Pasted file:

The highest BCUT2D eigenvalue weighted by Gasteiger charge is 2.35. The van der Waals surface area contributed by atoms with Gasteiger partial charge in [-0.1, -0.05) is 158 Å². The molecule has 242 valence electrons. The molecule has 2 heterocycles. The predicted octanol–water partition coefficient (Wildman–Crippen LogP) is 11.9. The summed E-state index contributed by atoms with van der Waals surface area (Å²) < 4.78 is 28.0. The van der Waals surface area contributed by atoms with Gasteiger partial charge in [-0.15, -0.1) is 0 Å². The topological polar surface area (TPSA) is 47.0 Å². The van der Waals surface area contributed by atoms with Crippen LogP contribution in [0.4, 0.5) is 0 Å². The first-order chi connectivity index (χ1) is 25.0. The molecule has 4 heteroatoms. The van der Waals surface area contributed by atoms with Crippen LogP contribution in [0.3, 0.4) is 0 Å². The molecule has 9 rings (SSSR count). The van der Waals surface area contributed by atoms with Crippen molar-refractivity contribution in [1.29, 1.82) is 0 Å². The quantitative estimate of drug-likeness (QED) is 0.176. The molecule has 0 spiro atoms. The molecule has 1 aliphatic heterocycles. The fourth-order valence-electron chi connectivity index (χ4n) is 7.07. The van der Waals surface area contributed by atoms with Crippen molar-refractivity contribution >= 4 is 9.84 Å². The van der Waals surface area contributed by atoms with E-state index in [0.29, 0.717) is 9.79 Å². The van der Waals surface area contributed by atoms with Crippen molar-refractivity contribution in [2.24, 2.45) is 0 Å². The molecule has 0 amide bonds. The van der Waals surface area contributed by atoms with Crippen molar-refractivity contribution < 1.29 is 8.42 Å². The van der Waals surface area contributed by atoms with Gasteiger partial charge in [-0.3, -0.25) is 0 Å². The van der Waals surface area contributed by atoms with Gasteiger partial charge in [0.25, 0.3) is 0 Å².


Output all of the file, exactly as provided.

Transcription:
The highest BCUT2D eigenvalue weighted by Gasteiger charge is 2.35. The van der Waals surface area contributed by atoms with Gasteiger partial charge in [-0.1, -0.05) is 158 Å². The molecule has 242 valence electrons. The molecule has 2 heterocycles. The predicted octanol–water partition coefficient (Wildman–Crippen LogP) is 11.9. The summed E-state index contributed by atoms with van der Waals surface area (Å²) < 4.78 is 28.0. The van der Waals surface area contributed by atoms with Gasteiger partial charge in [-0.15, -0.1) is 0 Å². The topological polar surface area (TPSA) is 47.0 Å². The van der Waals surface area contributed by atoms with Crippen LogP contribution in [0.4, 0.5) is 0 Å². The first-order chi connectivity index (χ1) is 25.0. The molecule has 4 heteroatoms. The van der Waals surface area contributed by atoms with Crippen LogP contribution in [0.3, 0.4) is 0 Å². The molecule has 9 rings (SSSR count). The van der Waals surface area contributed by atoms with Crippen molar-refractivity contribution in [1.29, 1.82) is 0 Å². The quantitative estimate of drug-likeness (QED) is 0.176. The molecule has 0 spiro atoms. The molecule has 1 aliphatic heterocycles. The fourth-order valence-electron chi connectivity index (χ4n) is 7.07. The van der Waals surface area contributed by atoms with Crippen molar-refractivity contribution >= 4 is 9.84 Å². The van der Waals surface area contributed by atoms with E-state index in [0.29, 0.717) is 9.79 Å². The van der Waals surface area contributed by atoms with Crippen molar-refractivity contribution in [2.24, 2.45) is 0 Å². The molecule has 0 amide bonds. The van der Waals surface area contributed by atoms with Crippen molar-refractivity contribution < 1.29 is 8.42 Å². The van der Waals surface area contributed by atoms with Gasteiger partial charge in [-0.3, -0.25) is 0 Å². The van der Waals surface area contributed by atoms with Gasteiger partial charge in [0.25, 0.3) is 0 Å².